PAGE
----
the Roman Chancery and Penitentiary, noticed, 249.
Guide (A) to the Members of the Spiritual Union established by the Ven.

Domenico Gesu and Maria, General of the Discalced Carmelites, noticed,

HALLAM (DR.), Introduction to the Literature of Europe, reviewed, 294.

Europe during the Middle Ages, reviewed, 294.
Hauréau (M.), La Philosophie Scolastique, reviewed, 294.
Hengstenburg (Dr.), Commentary on the Gospel of St. John, reviewed, 28.
Homely Discourse (A). Mary Magdalen, reviewer, 28.
Holmes (Dr.), The Anti-Pelagian Works, noticed, 237.
Hope (Mrs.), Sequel to the Conversion of the Teutonic Race, noticed, 517.
House of Yorke (The), noticed, 255.
Hübner (Baron), Life and Times of Sixtus the Fifth, reviewed, 155.
Huxley (Professor), Lay Sermons, reviewed, 1.
Jones (F.) Creed of St. Athanasius, Charlemagne, and Mr. Ffoulkes, noticed,

Judgment delivered by Mr. Justice Keogh at the Court House, Galway,

reviewed, 103, 257.

KING (MR.), Writings in connection with the Donatist Controversy, noticed,



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LATEAU (Louise), her Life, Stigmata, and Ecstasies, noticed, 235.
LEGENDS (Tue), of Saint PATRICK, 351-384: Modern Poetry, 351 ; various

opinions upon modern Poets, 352 ; universally acknowledged want of a
great Poet, 352; the attributes of a great Poet, 333; moral degeneracy
of modern Poets, 354 ; the higher aims of the Catholic Poet, 354 ;
Mr. De Vere's ideal, 355 ; the purity of his verse, 357 ; his devotion to
the Irish Church, 359 ; his reverence for Ireland, 360 ; his pride in her
past greatness, and his hopes for her future, 362 ; the vicissitudes of
later times, 363 ; poems on the Famine, 363 ; and on the Penal Laws,
365; difference between Mr. De Vere and the majority of modern
Irish Poets, 366 ; the boly mission of Ireland, 367; the political failure
of the “Young Ireland” party, 368 ; its grand aspirations, 368; Mr. De
Vere's poems on the Evangelization of Ireland, 369 ; estimates of the
“Legends," 370 ; their poetical value and elevating characteristics, 371 ;
the legend of “The Disbelief of Milcho,” 372 ; its high qualities as a
poem, 376 ; only a great Catholic Poet could have written such a work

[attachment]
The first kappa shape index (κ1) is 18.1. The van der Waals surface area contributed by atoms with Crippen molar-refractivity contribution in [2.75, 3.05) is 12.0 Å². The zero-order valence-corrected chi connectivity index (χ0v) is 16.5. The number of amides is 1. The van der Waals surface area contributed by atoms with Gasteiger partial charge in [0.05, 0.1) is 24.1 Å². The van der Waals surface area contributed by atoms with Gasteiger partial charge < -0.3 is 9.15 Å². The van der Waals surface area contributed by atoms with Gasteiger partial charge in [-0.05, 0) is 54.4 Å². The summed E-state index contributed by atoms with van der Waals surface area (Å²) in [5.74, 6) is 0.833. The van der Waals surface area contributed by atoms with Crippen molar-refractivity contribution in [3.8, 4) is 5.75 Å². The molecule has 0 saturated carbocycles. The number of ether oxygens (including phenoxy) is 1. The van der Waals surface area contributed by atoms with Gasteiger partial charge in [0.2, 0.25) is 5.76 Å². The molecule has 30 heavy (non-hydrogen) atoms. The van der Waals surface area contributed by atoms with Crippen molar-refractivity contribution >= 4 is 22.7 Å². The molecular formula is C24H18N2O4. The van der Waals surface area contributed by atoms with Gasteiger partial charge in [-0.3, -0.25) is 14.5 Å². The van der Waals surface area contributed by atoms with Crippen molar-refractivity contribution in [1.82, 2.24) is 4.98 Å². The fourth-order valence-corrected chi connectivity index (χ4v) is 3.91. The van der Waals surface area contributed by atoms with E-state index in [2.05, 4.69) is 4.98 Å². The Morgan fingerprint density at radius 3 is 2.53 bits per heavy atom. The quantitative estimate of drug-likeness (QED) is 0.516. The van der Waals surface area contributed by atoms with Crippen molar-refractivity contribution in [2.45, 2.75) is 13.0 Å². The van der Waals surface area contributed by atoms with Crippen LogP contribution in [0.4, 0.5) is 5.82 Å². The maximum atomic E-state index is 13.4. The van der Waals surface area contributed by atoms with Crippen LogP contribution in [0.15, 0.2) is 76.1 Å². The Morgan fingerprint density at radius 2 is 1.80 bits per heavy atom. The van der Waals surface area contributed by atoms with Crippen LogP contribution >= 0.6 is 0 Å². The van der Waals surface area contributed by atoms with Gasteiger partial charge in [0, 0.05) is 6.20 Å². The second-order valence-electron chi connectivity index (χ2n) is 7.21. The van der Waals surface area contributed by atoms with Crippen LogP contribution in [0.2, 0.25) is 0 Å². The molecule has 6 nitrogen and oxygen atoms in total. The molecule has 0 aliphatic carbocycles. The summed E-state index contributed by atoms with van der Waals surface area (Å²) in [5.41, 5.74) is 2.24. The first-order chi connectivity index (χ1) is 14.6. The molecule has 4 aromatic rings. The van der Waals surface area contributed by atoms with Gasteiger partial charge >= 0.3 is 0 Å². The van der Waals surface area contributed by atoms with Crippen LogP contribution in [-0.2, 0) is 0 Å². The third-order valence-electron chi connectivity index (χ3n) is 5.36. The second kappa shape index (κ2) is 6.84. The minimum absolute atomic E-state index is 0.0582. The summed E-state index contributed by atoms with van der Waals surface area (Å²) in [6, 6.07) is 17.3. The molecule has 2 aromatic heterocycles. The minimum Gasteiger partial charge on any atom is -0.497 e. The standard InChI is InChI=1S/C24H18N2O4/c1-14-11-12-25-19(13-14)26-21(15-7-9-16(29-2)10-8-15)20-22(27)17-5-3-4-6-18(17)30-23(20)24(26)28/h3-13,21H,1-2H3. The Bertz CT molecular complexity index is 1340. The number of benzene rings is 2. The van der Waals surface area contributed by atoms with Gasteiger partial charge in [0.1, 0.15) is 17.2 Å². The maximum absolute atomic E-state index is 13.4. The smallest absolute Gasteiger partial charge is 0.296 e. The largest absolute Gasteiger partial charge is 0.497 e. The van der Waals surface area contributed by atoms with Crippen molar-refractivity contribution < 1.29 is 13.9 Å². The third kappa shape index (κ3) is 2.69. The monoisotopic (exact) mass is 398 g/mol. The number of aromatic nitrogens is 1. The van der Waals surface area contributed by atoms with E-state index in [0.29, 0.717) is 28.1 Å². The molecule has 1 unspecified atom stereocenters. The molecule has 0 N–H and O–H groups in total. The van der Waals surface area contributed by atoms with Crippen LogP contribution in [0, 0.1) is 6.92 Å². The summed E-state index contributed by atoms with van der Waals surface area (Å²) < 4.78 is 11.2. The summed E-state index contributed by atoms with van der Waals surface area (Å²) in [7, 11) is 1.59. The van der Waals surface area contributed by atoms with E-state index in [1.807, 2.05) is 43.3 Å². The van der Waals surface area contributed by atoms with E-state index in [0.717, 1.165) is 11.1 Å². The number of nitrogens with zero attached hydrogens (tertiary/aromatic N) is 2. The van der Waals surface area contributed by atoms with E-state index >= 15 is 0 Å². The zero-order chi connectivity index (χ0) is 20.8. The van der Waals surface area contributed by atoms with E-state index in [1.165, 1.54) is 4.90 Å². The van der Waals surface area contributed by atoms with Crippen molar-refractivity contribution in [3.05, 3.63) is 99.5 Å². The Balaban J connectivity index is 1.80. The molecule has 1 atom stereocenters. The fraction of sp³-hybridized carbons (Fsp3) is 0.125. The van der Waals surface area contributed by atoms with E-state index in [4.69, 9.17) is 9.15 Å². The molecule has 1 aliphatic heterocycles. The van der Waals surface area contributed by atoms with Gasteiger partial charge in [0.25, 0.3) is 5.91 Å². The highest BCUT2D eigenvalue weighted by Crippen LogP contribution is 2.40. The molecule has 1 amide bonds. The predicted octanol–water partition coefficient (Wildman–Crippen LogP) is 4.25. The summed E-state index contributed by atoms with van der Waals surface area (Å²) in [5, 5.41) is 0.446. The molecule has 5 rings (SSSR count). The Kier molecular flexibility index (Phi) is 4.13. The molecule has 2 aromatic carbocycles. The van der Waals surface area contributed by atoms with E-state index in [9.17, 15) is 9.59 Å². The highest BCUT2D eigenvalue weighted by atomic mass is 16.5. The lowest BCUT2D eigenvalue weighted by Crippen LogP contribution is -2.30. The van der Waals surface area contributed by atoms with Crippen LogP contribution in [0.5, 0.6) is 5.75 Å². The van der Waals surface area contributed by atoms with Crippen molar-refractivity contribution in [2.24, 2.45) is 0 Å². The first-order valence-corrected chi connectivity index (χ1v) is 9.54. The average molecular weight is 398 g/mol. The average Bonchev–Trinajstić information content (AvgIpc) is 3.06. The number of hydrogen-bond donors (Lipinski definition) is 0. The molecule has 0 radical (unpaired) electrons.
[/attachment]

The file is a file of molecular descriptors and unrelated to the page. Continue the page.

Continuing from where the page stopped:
as “ The Legends,” 377 ; Mr. De Vere's descriptions of Nature, 377;
defects in Mr. De Vere's work, 380 ; his occasional diffusiveness, 381 ;

and also occasional inconsistency, 382 ; conclusion, 383.
Letter (A), to the Parishioners of S. Barnabas, Oxford, reviewed, 476.
Liddon (Dr.), Some Elements of Religion, noticed, 525.
LIFE AND TIMES OF SIXTUS THE Fifth, 155–164 : Mr. Jerningham's trans-

lation of Baron Hübner's work, 155 ; character of the work; 157 ;
Sixtus V. in every way well suited to his station, 158 ; deplorable
condition of Christendom at the time, 159 ; want of security of life and
property in Rome, 159 ; altered state of affairs during the Pontificate
of Sixtus, 160 ; his policy misrepresented and misunderstood, 161 ; the
Pope's French policy, 162; Philip II.'s wish for the dismemberment of
France, and the opposition of Sixtus thereto, 162; the Wars of the
League in France, 163 ; proposal of the Pope to make war on the King
of Navarre in conjunction with Spain, 163 ; reasons for a change in his
policy, 163 ; Sixtus V. and Alexander VI., 164 ; probable vindication

of the character of the latter Pontiff by some future historian, 164,
Little Pierre, the Pedlar of Alsace, noticed, 526.
Long (Mr.), Scripture Truth in Oriental Dress, noticed, 242.

MACCOLL (Mr., A.M.), The Damnatory Clauses of the Athinasian Creed

rationally Explained, noticed, 254.
Mary Magdalene (S.), in the Gospels, 28-49 : the received Catholic view

that S. Magdalene is identical with Mary of Bethany and the Peccatrix
of Luke vii. 28 ; the opinion on the contrary of many Protestants that